His two older brothers, cousin, and uncle all were sent to prison while Ballard was a youth. His oldest brother had a drug addiction and often police would call Ballard to pick him up.
"He'd be stoned out and we'd pick him up. You do that repeatedly, and you don't need a textbook to learn you don't want to go down that path," Ballard said.
Nearly every day of the week, Ballard avoided the streets and went to Boys' Club of America meetings.
In high school, the Navy Junior Reserve Officers Training Corps kept him disciplined.
Not even school offered respite from the upheaval.
"It was bad, students assaulting teachers, no regard for anyone ... it was a war zone," Ballard said.
He remembers vividly an incident at his Compton school where a California Highway Patrolman speaking to a criminal justice class was assaulted by a handful of students.
They attacked him with books and anything else available in the classroom. Law enforcement descended on the school.
The patrolman was rescued by fellow lawmen in a helicopter.
"God bless the instructors who stayed despite the violence and made a difference," Ballard said.
Ballard graduated high school in 1976 and later moved with his mother, stepfather and half brother and sister to Oklahoma. He enrolled in a community college and decided to attend Langston University in 1978.
In 1979, Ballard left the university and took a job at the newly built General Motors plant in Oklahoma City.
While watching a documentary about Oklahoma history in the early 1990s, Ballard was appalled by the lack of black people's influence noted in the film.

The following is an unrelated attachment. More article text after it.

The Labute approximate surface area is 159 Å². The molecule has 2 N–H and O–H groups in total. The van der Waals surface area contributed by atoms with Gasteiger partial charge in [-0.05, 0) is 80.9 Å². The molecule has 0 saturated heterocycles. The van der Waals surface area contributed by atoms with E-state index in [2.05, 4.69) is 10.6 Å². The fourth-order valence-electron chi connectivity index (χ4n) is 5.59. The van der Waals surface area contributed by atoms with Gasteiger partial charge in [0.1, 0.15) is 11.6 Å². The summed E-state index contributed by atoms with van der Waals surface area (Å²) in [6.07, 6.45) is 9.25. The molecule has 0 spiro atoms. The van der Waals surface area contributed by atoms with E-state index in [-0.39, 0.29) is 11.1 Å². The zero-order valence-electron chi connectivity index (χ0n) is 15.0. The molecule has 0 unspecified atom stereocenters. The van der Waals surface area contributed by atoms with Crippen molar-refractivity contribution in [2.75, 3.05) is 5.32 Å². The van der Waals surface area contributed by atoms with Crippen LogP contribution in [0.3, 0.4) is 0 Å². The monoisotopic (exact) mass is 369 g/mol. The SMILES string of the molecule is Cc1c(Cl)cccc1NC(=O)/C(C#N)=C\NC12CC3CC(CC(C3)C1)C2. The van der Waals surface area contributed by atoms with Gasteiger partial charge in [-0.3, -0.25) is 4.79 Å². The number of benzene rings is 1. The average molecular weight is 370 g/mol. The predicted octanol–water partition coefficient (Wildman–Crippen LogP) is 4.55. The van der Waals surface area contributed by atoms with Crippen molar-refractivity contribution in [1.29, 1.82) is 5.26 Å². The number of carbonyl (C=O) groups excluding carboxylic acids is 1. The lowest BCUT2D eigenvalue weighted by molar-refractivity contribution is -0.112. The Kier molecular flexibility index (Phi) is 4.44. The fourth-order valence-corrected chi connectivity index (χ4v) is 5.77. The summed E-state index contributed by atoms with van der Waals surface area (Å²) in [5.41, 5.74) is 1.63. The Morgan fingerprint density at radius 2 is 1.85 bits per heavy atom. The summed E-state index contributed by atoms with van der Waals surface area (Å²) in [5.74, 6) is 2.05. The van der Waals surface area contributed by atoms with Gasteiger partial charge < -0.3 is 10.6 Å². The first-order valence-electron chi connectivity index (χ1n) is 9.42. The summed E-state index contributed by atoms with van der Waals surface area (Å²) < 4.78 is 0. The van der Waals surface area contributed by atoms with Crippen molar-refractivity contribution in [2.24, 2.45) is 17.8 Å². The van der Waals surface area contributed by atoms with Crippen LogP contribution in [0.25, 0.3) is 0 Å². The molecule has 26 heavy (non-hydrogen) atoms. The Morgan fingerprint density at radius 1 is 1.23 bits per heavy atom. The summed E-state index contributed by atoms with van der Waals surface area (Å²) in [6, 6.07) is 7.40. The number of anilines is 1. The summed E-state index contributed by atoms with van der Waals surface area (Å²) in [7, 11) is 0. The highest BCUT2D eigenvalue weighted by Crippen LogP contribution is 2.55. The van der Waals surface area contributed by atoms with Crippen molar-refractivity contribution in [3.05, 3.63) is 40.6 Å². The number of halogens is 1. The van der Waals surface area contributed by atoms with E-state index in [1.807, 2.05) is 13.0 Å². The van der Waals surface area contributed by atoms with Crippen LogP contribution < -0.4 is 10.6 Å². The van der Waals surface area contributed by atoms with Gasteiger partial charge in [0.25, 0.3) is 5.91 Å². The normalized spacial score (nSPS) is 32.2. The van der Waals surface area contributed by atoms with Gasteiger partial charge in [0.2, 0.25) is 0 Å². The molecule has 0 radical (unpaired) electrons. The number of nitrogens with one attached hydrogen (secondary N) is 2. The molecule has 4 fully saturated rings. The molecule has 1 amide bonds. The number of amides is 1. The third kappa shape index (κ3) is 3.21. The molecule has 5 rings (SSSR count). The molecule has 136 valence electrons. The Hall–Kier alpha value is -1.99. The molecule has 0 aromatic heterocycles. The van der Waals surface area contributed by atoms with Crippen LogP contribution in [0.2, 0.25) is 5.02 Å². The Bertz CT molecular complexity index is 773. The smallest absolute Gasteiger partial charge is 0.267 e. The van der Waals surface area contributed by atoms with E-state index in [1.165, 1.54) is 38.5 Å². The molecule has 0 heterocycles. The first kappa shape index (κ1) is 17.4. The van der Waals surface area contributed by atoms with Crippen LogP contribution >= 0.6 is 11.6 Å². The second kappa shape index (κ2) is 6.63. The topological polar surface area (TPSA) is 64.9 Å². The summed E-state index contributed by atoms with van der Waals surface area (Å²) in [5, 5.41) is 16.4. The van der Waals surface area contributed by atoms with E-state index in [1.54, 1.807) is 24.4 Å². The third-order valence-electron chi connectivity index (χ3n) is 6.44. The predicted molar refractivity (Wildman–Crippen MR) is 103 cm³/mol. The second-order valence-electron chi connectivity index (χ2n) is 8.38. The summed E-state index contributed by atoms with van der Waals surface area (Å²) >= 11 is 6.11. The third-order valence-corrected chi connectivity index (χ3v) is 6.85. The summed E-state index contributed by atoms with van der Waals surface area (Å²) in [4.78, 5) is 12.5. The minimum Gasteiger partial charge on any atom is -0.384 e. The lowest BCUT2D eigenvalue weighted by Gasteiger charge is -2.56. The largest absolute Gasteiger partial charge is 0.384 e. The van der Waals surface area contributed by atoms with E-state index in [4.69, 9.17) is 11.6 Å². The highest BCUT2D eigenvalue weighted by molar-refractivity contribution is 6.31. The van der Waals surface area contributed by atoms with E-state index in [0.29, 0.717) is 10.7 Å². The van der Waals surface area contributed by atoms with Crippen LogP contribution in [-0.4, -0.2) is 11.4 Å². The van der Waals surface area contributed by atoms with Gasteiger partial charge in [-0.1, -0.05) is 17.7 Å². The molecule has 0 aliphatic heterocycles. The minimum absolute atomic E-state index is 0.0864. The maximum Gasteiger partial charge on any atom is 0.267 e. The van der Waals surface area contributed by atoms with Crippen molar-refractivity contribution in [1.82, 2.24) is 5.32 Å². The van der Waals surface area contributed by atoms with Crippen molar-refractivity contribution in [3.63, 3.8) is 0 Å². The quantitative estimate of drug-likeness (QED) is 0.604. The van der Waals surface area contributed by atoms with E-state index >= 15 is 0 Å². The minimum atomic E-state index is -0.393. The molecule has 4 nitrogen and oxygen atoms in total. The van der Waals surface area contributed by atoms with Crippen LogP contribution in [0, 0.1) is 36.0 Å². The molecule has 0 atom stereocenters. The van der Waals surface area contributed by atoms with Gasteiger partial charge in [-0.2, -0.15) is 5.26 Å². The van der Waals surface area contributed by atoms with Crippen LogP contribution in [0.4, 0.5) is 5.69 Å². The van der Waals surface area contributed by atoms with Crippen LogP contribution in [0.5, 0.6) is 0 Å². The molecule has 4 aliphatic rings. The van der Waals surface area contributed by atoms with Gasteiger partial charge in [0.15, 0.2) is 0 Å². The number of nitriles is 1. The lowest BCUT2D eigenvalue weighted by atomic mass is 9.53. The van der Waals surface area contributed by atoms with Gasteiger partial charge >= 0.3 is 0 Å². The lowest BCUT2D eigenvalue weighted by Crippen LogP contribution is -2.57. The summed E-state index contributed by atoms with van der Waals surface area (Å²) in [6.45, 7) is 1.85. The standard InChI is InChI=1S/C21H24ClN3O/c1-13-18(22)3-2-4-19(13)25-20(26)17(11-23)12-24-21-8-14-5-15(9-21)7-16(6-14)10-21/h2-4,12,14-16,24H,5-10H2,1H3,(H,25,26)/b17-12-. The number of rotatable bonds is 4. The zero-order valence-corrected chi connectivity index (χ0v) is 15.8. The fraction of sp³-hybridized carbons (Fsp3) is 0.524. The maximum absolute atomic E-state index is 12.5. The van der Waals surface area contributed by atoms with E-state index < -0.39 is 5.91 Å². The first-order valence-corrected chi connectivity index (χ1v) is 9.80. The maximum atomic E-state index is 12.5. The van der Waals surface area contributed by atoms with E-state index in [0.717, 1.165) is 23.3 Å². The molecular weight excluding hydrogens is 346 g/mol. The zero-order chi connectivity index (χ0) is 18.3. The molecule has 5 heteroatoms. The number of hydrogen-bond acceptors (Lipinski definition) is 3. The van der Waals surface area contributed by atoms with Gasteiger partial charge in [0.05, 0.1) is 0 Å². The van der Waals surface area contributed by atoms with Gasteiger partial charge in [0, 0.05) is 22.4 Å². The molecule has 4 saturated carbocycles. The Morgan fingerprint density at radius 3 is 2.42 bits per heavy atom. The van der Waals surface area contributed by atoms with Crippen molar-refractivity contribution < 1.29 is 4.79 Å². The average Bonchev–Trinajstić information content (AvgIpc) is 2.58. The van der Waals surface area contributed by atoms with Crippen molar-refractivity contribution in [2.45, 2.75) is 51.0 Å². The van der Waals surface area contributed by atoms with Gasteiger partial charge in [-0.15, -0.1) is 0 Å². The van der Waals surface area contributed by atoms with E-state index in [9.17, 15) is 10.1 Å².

"The only black person in the documentary was J.C. Watts throwing a football," Ballard said. "So I wrote OETA a letter and complained."
The letter landed Ballard an unpaid job producing, editing and hosting a series about black history and culture called the "Ebony Chronicles" in 1991.
Ballard also was appointed to the Oklahoma Human Rights Commission. He took a buyout from General Motors in 1993.
Ballard won a regional Emmy award for the "Ebony Chronicles" in 1997.
Longtime friend Steve Collins, 50, met Ballard in the 1980s when he worked at the General Motors plant. Collins often helped Ballard dictate papers about historic events.
"It's amazing to me how he remembers things," Collins said. "He would dictate things to me and it would just roll off the top of his head. He knows more about history than anyone I know."
Collins said his life challenges made Ballard feel called to share his knowledge.
"He feels he owes that to the community," Collins said.
Holloway, who first met Ballard as a student, called on him to be a historian-in-residence at Langston University in 1993. Ballard continued his pursuits in uncovering the history of blacks, in particular, the history of the university and black towns in Oklahoma.
"He's a dedicated person and committed to his causes," said Holloway. "He reached out to others in the community and really was an advocate for the university."
In 1999, Ballard was appointed by Gov. Frank Keating to serve on the state Pardon and Parole Board. Ballard was excited about the appointment, but found out quickly he still had much to learn from his childhood.
A conversation with then-Sen. Gene Stipe made Ballard take a look at those old wounds.